Ancient/Classical History/Ancient Roman families

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Question
Dear Maria,

I learnt some culture of roman empire from class and books.
However, I am wondering why the family structure of ancient Rome was so valuable. What made the father so powerful in the family? And how much of ancient roman family structure influence nowadays,or the social status of men and women?

Thanks you.

Answer
Hello,

the family structure of ancient Rome was really valuable as well as  the other charateristics of the Roman people such as patriotism, honour, discipline,respect for the ancestors.

What made the father so powerful in the family was the  firm belief that the “paterfamilias” (literally, “the father of the family”) was the head of the  family which was just the basic unit of ancient Roman society  ruled by its head, the paterfamilias, to whom his wife, his slaves, and his descendants were subject and in whom title to all property was vested, so that a son or any other member of the family, even as an adult, did not own anything until he had been released from membership by emancipation.

In short, the paterfamilias was responsible for all liabilities incurred by any member, according to the system of the Twelve Tables ( Latin, Lex XII Tabularum),  the earliest written legislation of ancient Roman law, traditionally dated 451–450 BC and posted, likely on bronze tablets, in the Roman Forum.

As for the social status of men and women, I have to point out that men, if Roman citizens, enjoyed a wide range of privileges and protections  such as civil and political rights, whereas Roman women had a limited form of citizenship, since they were not allowed to vote or stand for civil or public office, though  a rich woman might participate in public life by funding building projects or sponsoring religious ceremonies. Moreover  Roman women had the right to own property, to engage in business, and to obtain a divorce.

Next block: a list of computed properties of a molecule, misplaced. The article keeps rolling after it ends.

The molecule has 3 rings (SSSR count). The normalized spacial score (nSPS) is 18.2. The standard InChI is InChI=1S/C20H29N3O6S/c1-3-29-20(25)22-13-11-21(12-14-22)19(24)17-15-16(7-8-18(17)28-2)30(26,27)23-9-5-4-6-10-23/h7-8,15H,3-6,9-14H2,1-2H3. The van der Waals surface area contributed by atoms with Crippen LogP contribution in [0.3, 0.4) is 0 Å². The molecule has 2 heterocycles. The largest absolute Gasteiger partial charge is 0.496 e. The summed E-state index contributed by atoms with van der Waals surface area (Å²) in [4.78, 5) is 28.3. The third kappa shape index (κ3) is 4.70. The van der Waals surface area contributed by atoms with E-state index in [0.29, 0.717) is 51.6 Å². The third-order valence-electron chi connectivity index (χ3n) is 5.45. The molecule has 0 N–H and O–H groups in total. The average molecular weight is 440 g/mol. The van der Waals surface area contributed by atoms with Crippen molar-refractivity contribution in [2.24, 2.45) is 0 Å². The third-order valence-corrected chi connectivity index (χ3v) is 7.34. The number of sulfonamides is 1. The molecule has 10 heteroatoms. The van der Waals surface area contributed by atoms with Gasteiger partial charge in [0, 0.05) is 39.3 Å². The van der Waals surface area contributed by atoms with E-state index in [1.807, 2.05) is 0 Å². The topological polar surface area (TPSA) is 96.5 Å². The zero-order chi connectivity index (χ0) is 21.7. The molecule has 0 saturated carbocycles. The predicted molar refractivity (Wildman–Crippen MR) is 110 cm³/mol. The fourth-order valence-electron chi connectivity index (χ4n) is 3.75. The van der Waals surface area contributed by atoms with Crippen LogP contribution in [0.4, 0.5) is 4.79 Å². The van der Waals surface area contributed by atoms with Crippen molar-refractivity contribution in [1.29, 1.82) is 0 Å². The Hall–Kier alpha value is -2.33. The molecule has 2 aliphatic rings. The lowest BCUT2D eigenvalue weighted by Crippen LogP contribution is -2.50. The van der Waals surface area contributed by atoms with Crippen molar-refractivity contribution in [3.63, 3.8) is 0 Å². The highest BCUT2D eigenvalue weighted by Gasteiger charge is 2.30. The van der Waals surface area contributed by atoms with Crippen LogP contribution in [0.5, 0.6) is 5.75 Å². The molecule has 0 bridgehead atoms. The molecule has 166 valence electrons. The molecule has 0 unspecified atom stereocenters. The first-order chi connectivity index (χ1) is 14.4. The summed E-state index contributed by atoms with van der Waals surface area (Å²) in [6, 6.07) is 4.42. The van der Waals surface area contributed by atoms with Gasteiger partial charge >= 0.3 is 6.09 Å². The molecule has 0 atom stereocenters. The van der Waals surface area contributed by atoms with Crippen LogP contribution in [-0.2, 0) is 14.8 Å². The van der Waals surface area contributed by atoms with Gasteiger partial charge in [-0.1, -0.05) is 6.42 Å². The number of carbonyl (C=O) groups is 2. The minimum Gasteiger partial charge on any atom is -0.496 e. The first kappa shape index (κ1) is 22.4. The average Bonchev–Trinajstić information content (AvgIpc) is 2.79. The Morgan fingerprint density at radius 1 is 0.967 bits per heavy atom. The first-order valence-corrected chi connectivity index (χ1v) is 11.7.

To sum up, citizenship in ancient Rome was a privileged political and legal status afforded to freeborn individuals with respect to laws, property, and governance, but the rights available to individual citizen of Rome varied over time, according to their place of origin, and their service to the state. They also varied under Roman law, according to the classification of the individual within the state, so that it would be too long to specify the different status of the inhabitant of ancient Rome, according to their census or origin.
For example, a Roman citizen (Civis Romanus) could not be tortured or whipped, nor could he receive the death penalty, unless he was found guilty of treason. In this case, however, no Roman citizen could be sentenced to die on the cross, so that St.Paul who was a Roman citizen did not die on the cross like Jesus, but was beheaded.

Finally, with regard to "how much of ancient roman family structure influence nowadays",I think that  no comparison  can be made between ancient Roman family structure and our modern families.

Hope that this  brief outline can be helpful to you.
Best regards,
Maria

Ancient/Classical History

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Maria

Expertise

My field of expertise is Ancient Greek and Roman History.

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Over 25 years teaching experience.

Education/Credentials
I received my Ph.D.in Classics (summa cum laude) from Genova University (Italy).

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